If a character deserves to be in a compromising situation requiring rescue, they need rescued.

And for their sake, I hope they earned the love and respect of other characters–or proved their worth–to get the rescue they need. If not, well, I hope they enjoy facing all of the consequences for their actions.

Strength isn't about winning or losing. It isn't about whether or not a character is ‘damselled' and needs to be rescued.

We all need rescued sometimes.

There is always, always someone stronger than we are, whether it is in terms of pure physical strength, emotional stability, or something else intangible, including intellect and wit.

So, why is it a problem if a woman fails and needs to be rescued, but it is considered character development if a man fails and needs to be rescued?

Seriously, grow up. There is nothing wrong with a woman needing to be rescued in a novel, if she earned the position she is put in, and she earned the love, respect, and admiration of those who rescue her–man or woman.

If a character has earned love, it makes sense that those who love her will come running to save her, no matter what the cost.

Sometimes those who love this woman, this strong, beautiful, vibrant woman, will rush and hurry to the rescue before she needs it–all because they love her.

There is nothing wrong with that.

It's beautiful. And it applies to men too. If there is someone who loves, admires, and cherishes a man enough, it makes sense for their loved ones to go rushing to their rescue at the first sign of trouble.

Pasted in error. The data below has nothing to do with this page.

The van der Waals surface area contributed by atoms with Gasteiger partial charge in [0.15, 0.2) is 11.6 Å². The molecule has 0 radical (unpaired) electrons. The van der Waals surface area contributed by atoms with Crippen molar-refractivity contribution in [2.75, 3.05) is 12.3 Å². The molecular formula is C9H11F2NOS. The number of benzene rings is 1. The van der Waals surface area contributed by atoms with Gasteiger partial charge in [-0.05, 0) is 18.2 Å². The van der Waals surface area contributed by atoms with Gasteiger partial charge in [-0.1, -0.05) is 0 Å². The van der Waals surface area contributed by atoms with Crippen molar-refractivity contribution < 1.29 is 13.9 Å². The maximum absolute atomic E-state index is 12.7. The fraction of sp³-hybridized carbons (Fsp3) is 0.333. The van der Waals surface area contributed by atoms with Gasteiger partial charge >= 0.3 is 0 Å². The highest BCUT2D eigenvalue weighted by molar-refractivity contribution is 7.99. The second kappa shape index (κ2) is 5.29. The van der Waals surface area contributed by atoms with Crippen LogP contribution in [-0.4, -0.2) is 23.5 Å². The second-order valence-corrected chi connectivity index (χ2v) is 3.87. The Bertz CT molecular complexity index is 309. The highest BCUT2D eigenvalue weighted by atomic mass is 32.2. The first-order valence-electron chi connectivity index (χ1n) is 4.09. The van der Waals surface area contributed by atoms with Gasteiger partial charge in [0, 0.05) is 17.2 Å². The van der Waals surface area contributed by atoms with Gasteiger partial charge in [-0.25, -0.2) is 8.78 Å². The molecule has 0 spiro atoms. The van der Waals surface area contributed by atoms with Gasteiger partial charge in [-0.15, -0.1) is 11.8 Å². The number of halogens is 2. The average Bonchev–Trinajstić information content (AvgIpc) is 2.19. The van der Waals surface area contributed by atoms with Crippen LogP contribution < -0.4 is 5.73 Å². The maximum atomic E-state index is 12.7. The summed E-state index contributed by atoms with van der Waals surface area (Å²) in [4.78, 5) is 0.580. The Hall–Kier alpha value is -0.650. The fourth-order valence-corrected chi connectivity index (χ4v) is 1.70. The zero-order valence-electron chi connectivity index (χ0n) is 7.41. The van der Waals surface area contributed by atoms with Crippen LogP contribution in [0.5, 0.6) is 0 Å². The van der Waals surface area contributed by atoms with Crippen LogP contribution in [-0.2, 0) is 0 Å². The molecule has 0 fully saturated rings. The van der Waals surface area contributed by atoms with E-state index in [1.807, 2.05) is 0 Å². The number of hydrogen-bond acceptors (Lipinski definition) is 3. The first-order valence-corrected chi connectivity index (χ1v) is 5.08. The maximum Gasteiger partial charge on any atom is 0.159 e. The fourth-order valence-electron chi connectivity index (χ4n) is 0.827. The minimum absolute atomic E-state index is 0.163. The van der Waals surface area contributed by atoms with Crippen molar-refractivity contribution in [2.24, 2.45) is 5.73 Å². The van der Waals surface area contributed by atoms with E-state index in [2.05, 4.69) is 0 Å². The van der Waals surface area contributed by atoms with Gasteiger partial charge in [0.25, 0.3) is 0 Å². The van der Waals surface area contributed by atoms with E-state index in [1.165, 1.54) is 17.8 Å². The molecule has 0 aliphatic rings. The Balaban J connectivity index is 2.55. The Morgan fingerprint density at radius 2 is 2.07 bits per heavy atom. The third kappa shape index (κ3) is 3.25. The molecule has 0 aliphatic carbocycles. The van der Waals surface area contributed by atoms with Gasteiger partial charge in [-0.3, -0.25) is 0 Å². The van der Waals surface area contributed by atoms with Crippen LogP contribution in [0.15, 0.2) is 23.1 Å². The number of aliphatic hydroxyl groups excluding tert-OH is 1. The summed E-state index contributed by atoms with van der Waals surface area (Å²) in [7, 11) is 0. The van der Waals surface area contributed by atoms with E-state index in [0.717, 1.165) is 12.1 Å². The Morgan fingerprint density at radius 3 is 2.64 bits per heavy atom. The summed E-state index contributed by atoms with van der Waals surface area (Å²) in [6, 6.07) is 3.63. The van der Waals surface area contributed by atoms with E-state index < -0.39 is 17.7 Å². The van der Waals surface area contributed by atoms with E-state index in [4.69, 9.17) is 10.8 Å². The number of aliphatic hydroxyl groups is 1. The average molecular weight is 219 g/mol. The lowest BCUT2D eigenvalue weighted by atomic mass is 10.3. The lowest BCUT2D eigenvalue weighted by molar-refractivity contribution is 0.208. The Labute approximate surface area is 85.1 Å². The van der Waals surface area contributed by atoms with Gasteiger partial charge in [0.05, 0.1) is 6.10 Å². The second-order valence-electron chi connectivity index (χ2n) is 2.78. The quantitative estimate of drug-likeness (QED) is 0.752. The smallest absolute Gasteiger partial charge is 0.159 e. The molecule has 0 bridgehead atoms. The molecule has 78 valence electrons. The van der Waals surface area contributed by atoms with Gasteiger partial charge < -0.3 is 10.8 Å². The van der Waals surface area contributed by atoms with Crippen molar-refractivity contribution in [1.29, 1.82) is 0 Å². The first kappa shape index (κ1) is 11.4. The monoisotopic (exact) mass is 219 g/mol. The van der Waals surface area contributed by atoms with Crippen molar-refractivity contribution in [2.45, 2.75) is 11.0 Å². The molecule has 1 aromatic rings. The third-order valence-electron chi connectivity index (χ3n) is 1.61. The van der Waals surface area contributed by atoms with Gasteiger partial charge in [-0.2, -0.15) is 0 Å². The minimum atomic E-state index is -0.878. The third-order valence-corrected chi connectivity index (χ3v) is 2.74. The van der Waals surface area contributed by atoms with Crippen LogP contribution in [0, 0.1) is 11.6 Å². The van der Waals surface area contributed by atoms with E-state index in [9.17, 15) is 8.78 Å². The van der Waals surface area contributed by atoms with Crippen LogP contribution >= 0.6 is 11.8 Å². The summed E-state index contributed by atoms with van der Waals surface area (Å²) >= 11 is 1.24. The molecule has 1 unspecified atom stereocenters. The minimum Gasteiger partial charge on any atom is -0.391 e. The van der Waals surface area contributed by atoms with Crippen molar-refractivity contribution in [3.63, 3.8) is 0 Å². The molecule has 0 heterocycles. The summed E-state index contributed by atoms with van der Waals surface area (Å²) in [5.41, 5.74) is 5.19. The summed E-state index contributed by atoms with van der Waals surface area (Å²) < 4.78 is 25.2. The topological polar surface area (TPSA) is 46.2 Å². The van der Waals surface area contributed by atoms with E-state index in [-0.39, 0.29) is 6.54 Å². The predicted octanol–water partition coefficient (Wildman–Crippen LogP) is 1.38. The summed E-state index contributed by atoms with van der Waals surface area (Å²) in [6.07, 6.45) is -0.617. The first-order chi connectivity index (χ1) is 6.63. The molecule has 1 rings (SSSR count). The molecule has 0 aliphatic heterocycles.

Because people who are perceived as strong are the very ones we worry the most about when they get in trouble!

As humans, we question how someone can be so strong, and if the next amazing feat they do will be their last. We worry, and because we cherish these strong individuals, when we see them in trouble, it is natural for us to go running to their rescue.

Because they are strong, we find the will and the courage to become strong ourselves.

Any woman or man who creates this glorious phenomena deserves to be rescued. That's it, that's all. Gender has absolutely nothing to do with it. If a strong woman has truly earned love, respect, and admiration, the people she has touched should come running to her rescue should she need it.

She's not perfect.

If she were, she wouldn't be strong. She'd be brittle, and she'd break apart at the first sign of trouble. That is the true damsel in distress, the true woman who breaks because someone dare challenge her–and win.

The same applies to a man. Strength isn't in victory.

It's in the losses. It's in finding someone who is so treasured and valued because he or she does the right things for the right reasons–or even the wrong things for the right reasons

Strength doesn't mean you don't need to be rescued sometimes. It's a whole lot more than that. Needing to be rescued does not mean you're a damsel in a distress. It doesn't mean you're weak.

It means you lost. Someone outsmarted you. Someone did better. Someone was stronger, more powerful, and wiser than you.